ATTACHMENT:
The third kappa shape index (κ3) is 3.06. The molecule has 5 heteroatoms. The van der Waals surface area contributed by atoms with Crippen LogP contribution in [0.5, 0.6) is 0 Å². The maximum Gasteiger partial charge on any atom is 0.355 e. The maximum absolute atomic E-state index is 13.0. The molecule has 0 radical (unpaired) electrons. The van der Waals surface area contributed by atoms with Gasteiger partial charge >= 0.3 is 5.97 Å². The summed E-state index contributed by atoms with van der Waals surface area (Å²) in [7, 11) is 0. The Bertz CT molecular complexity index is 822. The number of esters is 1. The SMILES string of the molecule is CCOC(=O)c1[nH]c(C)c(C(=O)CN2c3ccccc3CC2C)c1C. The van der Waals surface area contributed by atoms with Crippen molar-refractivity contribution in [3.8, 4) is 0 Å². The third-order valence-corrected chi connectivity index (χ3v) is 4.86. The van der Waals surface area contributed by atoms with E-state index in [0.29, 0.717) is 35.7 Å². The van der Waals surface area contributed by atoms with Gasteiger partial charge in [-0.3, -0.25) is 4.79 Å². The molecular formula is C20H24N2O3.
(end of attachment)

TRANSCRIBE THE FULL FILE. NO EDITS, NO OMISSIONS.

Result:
The third kappa shape index (κ3) is 3.06. The molecule has 5 heteroatoms. The van der Waals surface area contributed by atoms with Crippen LogP contribution in [0.5, 0.6) is 0 Å². The maximum Gasteiger partial charge on any atom is 0.355 e. The maximum absolute atomic E-state index is 13.0. The molecule has 0 radical (unpaired) electrons. The van der Waals surface area contributed by atoms with Gasteiger partial charge >= 0.3 is 5.97 Å². The summed E-state index contributed by atoms with van der Waals surface area (Å²) in [7, 11) is 0. The Bertz CT molecular complexity index is 822. The number of esters is 1. The SMILES string of the molecule is CCOC(=O)c1[nH]c(C)c(C(=O)CN2c3ccccc3CC2C)c1C. The van der Waals surface area contributed by atoms with Crippen molar-refractivity contribution in [3.8, 4) is 0 Å². The third-order valence-corrected chi connectivity index (χ3v) is 4.86. The van der Waals surface area contributed by atoms with E-state index in [0.29, 0.717) is 35.7 Å². The van der Waals surface area contributed by atoms with Gasteiger partial charge in [-0.3, -0.25) is 4.79 Å². The molecular formula is C20H24N2O3.